- Morphea, or localized Scleroderma, is a skin-limited condition in which autoimmune-mediated inflammations causes hardening of the skin.
- It can occur in children and in adults and can become extensive in certain cases.
- Dr. Sherber focuses on topical therapy where appropriate. She endeavors to employ steroid-sparing strategies, such as treatment with topical calcineurin inhibitors or light therapy, when possible.
- In certain cases, we may engage colleagues at the Johns Hopkins Scleroderma Center for additional specialized evaluations.
- Dr. Sherber and her colleagues at Johns Hopkins were the first to describe the "tank top sign" in pansclerotic morphea, and first to define the features of keloidal Scleroderma in the skin.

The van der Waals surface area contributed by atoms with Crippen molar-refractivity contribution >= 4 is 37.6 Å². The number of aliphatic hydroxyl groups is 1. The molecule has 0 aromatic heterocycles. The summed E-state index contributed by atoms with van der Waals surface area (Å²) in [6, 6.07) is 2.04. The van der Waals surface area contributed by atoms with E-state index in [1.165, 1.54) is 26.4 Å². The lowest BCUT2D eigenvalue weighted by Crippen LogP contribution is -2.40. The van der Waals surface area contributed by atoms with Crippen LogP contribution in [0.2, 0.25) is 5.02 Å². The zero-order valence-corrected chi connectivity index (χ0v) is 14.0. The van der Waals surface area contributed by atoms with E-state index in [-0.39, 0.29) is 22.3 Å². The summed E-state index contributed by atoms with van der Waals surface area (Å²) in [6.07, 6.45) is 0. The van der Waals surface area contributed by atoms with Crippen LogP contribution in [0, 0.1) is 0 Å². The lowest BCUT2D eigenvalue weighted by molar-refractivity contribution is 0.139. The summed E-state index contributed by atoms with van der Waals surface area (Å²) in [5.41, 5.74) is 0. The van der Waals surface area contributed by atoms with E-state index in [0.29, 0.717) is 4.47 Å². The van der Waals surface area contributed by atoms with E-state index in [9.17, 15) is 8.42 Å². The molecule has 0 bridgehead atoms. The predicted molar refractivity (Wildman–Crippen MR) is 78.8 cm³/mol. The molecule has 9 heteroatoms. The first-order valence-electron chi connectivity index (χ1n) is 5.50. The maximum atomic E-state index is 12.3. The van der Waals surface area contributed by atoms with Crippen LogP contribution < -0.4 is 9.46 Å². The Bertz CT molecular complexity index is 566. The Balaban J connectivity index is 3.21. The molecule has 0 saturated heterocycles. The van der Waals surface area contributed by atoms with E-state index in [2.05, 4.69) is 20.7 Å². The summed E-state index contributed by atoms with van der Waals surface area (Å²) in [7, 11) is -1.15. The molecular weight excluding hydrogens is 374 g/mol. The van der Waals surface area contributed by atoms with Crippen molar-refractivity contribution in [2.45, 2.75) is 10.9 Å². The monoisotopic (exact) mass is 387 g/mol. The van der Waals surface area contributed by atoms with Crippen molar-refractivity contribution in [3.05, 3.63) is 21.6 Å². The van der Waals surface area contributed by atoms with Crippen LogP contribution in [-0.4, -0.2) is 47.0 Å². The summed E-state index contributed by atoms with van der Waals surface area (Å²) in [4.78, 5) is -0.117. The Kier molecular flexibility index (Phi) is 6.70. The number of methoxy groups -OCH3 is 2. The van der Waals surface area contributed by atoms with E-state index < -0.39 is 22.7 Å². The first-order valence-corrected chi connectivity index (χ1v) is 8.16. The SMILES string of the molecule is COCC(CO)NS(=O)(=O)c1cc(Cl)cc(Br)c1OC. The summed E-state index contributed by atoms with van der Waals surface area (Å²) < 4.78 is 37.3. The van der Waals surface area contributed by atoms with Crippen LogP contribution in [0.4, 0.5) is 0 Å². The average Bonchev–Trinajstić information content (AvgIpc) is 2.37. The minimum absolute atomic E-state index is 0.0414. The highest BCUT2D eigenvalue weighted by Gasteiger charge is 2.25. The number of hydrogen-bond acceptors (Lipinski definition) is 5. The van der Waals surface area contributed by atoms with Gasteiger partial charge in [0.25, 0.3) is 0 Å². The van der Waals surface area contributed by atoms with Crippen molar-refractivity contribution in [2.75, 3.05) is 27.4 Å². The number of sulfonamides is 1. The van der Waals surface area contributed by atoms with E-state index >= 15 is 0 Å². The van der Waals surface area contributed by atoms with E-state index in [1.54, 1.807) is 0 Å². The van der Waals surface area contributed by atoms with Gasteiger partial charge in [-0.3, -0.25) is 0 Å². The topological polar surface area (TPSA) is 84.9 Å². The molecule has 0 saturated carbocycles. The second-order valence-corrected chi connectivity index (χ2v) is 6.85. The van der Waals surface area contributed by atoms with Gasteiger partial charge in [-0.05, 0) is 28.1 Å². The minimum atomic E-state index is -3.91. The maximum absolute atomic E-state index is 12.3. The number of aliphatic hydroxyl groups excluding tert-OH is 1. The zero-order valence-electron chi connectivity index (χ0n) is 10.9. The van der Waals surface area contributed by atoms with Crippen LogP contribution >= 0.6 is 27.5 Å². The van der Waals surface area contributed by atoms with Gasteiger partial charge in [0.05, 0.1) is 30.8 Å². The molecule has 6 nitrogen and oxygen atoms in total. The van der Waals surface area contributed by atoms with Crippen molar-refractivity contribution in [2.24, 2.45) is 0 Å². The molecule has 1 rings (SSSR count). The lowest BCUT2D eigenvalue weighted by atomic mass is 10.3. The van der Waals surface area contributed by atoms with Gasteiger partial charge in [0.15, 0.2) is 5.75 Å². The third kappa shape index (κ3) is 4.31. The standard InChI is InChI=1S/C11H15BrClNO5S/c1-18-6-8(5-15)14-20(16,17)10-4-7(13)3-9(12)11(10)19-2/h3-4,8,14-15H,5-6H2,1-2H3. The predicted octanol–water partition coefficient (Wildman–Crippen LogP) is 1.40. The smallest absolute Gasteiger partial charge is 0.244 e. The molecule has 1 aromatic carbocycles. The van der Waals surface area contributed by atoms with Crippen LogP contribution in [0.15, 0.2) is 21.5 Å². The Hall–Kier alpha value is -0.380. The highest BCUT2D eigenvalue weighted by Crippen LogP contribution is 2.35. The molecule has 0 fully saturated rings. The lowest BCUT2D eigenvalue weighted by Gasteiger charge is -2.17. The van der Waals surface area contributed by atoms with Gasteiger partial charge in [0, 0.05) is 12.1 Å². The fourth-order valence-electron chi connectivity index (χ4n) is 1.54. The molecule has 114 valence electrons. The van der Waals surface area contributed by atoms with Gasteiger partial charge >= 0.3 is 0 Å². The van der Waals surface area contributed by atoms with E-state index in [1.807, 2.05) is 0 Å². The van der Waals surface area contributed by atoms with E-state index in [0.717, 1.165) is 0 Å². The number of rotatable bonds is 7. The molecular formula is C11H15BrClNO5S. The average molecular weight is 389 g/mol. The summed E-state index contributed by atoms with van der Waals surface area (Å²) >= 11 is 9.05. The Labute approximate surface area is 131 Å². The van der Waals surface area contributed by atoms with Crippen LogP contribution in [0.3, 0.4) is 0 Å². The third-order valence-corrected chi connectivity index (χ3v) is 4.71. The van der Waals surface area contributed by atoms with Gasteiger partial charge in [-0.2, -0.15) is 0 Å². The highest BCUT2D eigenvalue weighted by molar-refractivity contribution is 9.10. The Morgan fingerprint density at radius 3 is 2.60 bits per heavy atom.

- Micro-pulsed Nd:YAG Laser Genesis treatment is effective at fading Redness and purplish discoloration around inactive lesions, and can help to soften inactive lesions through deep heating of the dermis (the skin's collagen layer).
- Fractionated non-ablative laser treatments such as Perméa fade pigmentation left behind from active lesions and enhance absorption of topical treatments.
Mineral sun protection, either with mineral-only formulations of sunscreen or with those that combine mineral and chemical sun filters, is emphasized in those with morphea because it will best prevent hyperpigmentation in areas of active inflammation.